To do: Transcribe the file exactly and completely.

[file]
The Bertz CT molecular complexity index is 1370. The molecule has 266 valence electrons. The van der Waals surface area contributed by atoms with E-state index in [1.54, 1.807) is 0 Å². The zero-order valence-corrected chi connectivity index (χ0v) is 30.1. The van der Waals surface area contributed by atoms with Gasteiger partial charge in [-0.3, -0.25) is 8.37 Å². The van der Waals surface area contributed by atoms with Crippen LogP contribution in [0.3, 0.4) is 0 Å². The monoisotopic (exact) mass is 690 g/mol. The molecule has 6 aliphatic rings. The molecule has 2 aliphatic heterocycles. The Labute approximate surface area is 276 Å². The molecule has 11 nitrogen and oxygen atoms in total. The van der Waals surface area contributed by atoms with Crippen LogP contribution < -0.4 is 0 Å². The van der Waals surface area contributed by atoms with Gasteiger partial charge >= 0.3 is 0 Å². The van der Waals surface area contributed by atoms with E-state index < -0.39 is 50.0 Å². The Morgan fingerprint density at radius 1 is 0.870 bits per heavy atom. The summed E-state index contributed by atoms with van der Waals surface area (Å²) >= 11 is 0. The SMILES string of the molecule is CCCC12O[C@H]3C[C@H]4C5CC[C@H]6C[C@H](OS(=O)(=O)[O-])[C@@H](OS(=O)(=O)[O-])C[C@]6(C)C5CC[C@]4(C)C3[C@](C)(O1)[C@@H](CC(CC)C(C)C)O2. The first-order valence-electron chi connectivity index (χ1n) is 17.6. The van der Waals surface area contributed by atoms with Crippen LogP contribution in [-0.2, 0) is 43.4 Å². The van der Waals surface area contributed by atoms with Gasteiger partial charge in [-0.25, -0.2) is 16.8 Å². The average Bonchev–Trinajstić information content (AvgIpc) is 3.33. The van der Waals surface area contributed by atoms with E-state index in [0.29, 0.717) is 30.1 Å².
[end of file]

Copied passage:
The Bertz CT molecular complexity index is 1370. The molecule has 266 valence electrons. The van der Waals surface area contributed by atoms with E-state index in [1.54, 1.807) is 0 Å². The zero-order valence-corrected chi connectivity index (χ0v) is 30.1. The van der Waals surface area contributed by atoms with Gasteiger partial charge in [-0.3, -0.25) is 8.37 Å². The van der Waals surface area contributed by atoms with Crippen LogP contribution in [0.3, 0.4) is 0 Å². The monoisotopic (exact) mass is 690 g/mol. The molecule has 6 aliphatic rings. The molecule has 2 aliphatic heterocycles. The Labute approximate surface area is 276 Å². The molecule has 11 nitrogen and oxygen atoms in total. The van der Waals surface area contributed by atoms with Crippen LogP contribution < -0.4 is 0 Å². The van der Waals surface area contributed by atoms with Gasteiger partial charge >= 0.3 is 0 Å². The van der Waals surface area contributed by atoms with E-state index < -0.39 is 50.0 Å². The Morgan fingerprint density at radius 1 is 0.870 bits per heavy atom. The summed E-state index contributed by atoms with van der Waals surface area (Å²) >= 11 is 0. The SMILES string of the molecule is CCCC12O[C@H]3C[C@H]4C5CC[C@H]6C[C@H](OS(=O)(=O)[O-])[C@@H](OS(=O)(=O)[O-])C[C@]6(C)C5CC[C@]4(C)C3[C@](C)(O1)[C@@H](CC(CC)C(C)C)O2. The first-order valence-electron chi connectivity index (χ1n) is 17.6. The van der Waals surface area contributed by atoms with Crippen LogP contribution in [-0.2, 0) is 43.4 Å². The van der Waals surface area contributed by atoms with Gasteiger partial charge in [-0.25, -0.2) is 16.8 Å². The average Bonchev–Trinajstić information content (AvgIpc) is 3.33. The van der Waals surface area contributed by atoms with E-state index in [0.29, 0.717) is 30.1 Å².